Greggs shares crash, but sell-off could be overdone 

by Graeme Evans from interactive investor |

One of 2019's best performers, many think the share slump has created a value opportunity.

Now that the fuss over a vegan-friendly sausage roll has died down, it's starting to look like the recent spectacular rally for the Greggs (LSE:GRG) share price has run out of puff.

The shares peaked at a record 2,496p in July, only to have fallen 24% since then as investor worries over the unforgiving retail environment gathered pace. This was reflected in today's 9% share price fall to as low as 1,890p, after Greggs reported a slowdown in like-for-like sales growth to a still impressive 7.4% in the 13 weeks to September 28.

Even though this performance keeps the FTSE 250 company on track for full-year expectations, investors appear to be getting greedy after the trading momentum generated by the hugely popular meat-free sausage roll triggered a succession of profit upgrades in 2019.

At the height of this euphoria, Greggs shares were more than 90% higher than their starting point in January. With that year-to-date growth now back to nearer 50%, the recent de-rating of the shares to around 1,900p has prompted some in the City to highlight an attractive entry point.

Source: TradingView Past performance is not a guide to future performance

The stock is still valued at a chunky 25.5 times 2019 earnings, but Greggs is a cash generative company that boasts a strong track record of expansion and sales upgrades. It recently unveiled a 35p special dividend alongside an 11% hike in its interim dividend.

Investec Securities, for example, still has a price target of 2,620p, while analysts at UBS think the shares are worth 2,300p. Their optimism reflects the potential for Greggs to further enhance its trading performance through initiatives such as later store opening times or food deliveries.

Store openings also continue at a rapid pace, with the company expecting the net addition of 90 new outlets in 2019 as it continues to take the Greggs brand into new food-on-the-go locations and to increase its presence in travel and workplace catchments.

It passed the 2,000-store landmark in South Shields in August and now trades from a total of 2,009 sites, comprising 1,724 company-managed outlets and 285 franchised units predominately in transport locations.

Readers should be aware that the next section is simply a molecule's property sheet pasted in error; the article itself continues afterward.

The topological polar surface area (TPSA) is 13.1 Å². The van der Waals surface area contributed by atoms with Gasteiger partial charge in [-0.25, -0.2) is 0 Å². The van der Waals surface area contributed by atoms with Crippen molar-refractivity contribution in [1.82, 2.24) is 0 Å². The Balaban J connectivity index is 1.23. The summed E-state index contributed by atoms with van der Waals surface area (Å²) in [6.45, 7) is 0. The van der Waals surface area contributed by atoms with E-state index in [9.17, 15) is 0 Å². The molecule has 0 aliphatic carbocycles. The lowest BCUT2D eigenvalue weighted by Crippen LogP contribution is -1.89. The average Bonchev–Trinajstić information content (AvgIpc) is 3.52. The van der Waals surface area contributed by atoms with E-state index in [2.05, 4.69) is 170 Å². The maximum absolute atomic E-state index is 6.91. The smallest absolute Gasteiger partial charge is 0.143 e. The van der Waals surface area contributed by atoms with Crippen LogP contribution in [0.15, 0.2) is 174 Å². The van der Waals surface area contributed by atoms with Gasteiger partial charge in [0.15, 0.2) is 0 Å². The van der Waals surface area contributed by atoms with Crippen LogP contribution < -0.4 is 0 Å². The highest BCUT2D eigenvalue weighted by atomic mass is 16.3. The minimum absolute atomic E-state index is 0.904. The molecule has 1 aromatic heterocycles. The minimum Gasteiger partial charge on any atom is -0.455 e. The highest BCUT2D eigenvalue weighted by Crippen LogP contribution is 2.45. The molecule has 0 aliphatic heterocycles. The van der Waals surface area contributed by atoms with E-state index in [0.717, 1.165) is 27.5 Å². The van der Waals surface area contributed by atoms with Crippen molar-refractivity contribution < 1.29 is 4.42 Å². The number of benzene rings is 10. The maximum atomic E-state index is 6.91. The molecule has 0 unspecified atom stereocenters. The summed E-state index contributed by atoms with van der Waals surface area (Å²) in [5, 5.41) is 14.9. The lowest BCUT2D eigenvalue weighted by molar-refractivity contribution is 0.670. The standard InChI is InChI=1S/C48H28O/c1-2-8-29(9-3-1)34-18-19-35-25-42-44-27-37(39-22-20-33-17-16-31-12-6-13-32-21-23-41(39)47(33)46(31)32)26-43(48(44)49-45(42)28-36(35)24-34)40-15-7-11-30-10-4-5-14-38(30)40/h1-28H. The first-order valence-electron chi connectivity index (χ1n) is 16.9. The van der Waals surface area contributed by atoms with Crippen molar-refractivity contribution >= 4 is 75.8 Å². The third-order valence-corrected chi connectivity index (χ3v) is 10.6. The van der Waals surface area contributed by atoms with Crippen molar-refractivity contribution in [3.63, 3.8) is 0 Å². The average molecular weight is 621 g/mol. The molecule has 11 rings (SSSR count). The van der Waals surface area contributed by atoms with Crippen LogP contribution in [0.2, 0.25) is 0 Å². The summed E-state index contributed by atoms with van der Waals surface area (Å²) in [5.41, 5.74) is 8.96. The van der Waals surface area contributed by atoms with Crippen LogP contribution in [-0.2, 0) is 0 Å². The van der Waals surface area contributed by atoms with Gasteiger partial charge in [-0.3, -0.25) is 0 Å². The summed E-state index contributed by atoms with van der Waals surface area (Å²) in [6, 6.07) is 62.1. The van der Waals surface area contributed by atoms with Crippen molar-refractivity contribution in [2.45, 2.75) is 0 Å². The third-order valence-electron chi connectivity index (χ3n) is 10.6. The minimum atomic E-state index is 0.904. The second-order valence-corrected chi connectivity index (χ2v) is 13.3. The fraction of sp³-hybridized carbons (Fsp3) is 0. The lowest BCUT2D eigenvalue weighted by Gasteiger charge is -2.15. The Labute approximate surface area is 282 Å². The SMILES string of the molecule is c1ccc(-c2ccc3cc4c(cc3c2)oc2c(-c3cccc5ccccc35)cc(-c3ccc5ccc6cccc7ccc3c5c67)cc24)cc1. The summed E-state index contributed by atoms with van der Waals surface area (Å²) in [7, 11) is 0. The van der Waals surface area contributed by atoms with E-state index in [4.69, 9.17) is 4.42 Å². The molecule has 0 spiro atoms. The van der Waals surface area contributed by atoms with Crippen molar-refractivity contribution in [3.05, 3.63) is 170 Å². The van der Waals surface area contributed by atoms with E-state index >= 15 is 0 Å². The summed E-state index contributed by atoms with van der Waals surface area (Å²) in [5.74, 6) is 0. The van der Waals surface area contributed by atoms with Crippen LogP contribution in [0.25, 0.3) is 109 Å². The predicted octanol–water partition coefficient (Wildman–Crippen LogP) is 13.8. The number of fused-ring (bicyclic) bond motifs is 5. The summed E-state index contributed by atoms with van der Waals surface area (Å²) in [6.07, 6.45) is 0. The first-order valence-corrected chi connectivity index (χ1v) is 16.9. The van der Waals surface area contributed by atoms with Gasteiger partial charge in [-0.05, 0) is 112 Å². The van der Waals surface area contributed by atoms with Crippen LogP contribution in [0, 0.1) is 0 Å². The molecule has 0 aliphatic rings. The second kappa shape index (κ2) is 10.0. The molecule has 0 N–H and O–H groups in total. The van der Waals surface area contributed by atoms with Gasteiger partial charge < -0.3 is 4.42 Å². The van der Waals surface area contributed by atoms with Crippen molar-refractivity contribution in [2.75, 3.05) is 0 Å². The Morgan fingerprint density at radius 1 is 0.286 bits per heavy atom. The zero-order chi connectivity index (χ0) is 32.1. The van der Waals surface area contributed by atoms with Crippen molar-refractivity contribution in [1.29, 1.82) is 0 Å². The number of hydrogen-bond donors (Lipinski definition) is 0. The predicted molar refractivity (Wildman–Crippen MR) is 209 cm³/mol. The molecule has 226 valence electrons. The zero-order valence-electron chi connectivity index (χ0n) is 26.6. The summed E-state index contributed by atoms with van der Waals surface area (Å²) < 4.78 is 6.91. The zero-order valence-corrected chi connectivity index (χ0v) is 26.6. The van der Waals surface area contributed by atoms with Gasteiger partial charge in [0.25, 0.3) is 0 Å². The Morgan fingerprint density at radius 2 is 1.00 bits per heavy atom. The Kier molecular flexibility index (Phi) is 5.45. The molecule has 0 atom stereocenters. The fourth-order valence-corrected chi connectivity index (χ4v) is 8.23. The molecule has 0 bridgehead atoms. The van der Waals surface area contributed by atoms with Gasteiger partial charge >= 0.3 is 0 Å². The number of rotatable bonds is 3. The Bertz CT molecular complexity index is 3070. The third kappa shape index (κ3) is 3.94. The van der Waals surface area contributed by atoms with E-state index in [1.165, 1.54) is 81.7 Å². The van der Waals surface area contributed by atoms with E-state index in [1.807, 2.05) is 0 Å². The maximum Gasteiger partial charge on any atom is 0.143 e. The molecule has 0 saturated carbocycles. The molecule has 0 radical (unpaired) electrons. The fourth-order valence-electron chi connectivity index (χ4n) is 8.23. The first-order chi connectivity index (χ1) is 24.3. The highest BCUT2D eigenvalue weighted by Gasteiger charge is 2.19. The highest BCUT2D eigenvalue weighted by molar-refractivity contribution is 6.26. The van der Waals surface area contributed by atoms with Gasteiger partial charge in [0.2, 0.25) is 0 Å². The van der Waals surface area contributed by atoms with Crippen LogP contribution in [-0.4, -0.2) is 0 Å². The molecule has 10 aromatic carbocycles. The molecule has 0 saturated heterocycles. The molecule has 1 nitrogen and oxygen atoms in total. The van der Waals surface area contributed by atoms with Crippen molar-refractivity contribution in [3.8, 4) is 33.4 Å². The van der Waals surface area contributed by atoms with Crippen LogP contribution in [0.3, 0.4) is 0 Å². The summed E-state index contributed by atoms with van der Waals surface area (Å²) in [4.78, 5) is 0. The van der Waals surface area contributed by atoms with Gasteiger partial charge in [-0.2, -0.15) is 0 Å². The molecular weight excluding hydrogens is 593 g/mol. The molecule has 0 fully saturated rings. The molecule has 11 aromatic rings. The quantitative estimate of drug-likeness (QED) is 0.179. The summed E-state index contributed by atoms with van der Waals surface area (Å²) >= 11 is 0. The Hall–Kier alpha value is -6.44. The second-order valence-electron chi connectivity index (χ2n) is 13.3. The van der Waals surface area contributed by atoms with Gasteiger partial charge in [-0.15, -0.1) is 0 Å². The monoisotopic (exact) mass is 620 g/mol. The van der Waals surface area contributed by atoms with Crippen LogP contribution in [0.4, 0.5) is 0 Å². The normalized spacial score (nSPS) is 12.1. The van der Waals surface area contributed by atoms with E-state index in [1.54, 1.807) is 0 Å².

The new additions meant total sales were up 12.4% in the most recent quarter, not far short of the 13.9% seen for 2019 as a whole. Year-on-year comparisons are toughening, but UBS continues to forecast like-for-like growth of 8% for this year and 10% across the past two years.

UBS analyst Heidi Richardson added: "We see current like-for-like growth as encouraging as it indicates strong momentum in the business, ahead of the new implementation of strategic initiatives."

While there's no guarantee that the nation's appetite for a meatless sausage roll will last, it's likely the January launch has had a longer lasting impact on people's perception of the brand.

The extraordinary level of social and general media coverage will also have attracted additional visits to shops and given Greggs more of an opportunity to showcase its new store appearance and product menu.

The frenzy has provided Greggs with the platform to accelerate other strategic initiatives that might otherwise not have happened so quickly. These include the extension of shop opening hours into the evening period and a range of other digital and marketing campaigns.

Greggs has also been encouraged by customer demand for its delivery service trials, while it develops the operational processes to service this channel. 

It also sought to reassure investors today about the potential impact of Brexit, with the company having built stocks of key ingredients and equipment that could be affected by disruption to the flow of goods into the UK. Input cost inflation is in line with previous guidance, with pressure on both labour and food costs.

These articles are provided for information purposes only.  Occasionally, an opinion about whether to buy or sell a specific investment may be provided by third parties.  The content is not intended to be a personal recommendation to buy or sell any financial instrument or product, or to adopt any investment strategy as it is not provided based on an assessment of your investing knowledge and experience, your financial situation or your investment objectives. The value of your investments, and the income derived from them, may go down as well as up. You may not get back all the money that you invest. The investments referred to in this article may not be suitable for all investors, and if in doubt, an investor should seek advice from a qualified investment adviser.

Full performance can be found on the company or index summary page on the interactive investor website. Simply click on the company's or index name highlighted in the article.

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